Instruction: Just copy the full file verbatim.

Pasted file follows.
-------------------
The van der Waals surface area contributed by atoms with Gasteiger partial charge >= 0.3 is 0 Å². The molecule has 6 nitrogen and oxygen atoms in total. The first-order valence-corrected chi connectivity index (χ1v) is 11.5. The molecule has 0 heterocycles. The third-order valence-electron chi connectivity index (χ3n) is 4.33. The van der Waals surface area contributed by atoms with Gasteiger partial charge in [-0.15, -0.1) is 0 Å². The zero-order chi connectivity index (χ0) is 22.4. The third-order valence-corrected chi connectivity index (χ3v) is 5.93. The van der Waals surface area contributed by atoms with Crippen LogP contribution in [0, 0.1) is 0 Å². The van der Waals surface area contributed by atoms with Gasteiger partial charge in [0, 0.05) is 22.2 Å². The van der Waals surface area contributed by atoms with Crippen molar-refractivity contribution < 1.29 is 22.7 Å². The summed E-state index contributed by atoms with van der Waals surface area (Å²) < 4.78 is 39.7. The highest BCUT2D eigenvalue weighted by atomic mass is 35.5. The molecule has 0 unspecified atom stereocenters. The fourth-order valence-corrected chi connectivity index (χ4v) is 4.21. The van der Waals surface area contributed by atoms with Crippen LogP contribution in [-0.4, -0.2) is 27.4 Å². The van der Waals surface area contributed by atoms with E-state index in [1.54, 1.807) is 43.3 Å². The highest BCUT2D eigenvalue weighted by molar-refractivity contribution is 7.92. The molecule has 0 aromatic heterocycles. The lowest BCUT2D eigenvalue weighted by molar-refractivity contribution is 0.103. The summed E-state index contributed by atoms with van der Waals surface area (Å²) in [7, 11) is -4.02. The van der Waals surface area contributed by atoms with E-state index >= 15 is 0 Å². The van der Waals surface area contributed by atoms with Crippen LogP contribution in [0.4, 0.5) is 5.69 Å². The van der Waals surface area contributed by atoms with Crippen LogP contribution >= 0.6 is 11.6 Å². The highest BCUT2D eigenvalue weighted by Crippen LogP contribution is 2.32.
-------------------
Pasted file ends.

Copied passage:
The van der Waals surface area contributed by atoms with Gasteiger partial charge >= 0.3 is 0 Å². The molecule has 6 nitrogen and oxygen atoms in total. The first-order valence-corrected chi connectivity index (χ1v) is 11.5. The molecule has 0 heterocycles. The third-order valence-electron chi connectivity index (χ3n) is 4.33. The van der Waals surface area contributed by atoms with Gasteiger partial charge in [-0.15, -0.1) is 0 Å². The zero-order chi connectivity index (χ0) is 22.4. The third-order valence-corrected chi connectivity index (χ3v) is 5.93. The van der Waals surface area contributed by atoms with Crippen LogP contribution in [0, 0.1) is 0 Å². The van der Waals surface area contributed by atoms with Gasteiger partial charge in [0, 0.05) is 22.2 Å². The van der Waals surface area contributed by atoms with Crippen molar-refractivity contribution < 1.29 is 22.7 Å². The summed E-state index contributed by atoms with van der Waals surface area (Å²) < 4.78 is 39.7. The highest BCUT2D eigenvalue weighted by atomic mass is 35.5. The molecule has 0 unspecified atom stereocenters. The fourth-order valence-corrected chi connectivity index (χ4v) is 4.21. The van der Waals surface area contributed by atoms with Crippen LogP contribution in [-0.4, -0.2) is 27.4 Å². The van der Waals surface area contributed by atoms with E-state index in [1.54, 1.807) is 43.3 Å². The highest BCUT2D eigenvalue weighted by molar-refractivity contribution is 7.92. The molecule has 0 aromatic heterocycles. The lowest BCUT2D eigenvalue weighted by molar-refractivity contribution is 0.103. The summed E-state index contributed by atoms with van der Waals surface area (Å²) in [7, 11) is -4.02. The van der Waals surface area contributed by atoms with E-state index >= 15 is 0 Å². The van der Waals surface area contributed by atoms with Crippen LogP contribution in [0.4, 0.5) is 5.69 Å². The van der Waals surface area contributed by atoms with Crippen LogP contribution >= 0.6 is 11.6 Å². The highest BCUT2D eigenvalue weighted by Crippen LogP contribution is 2.32.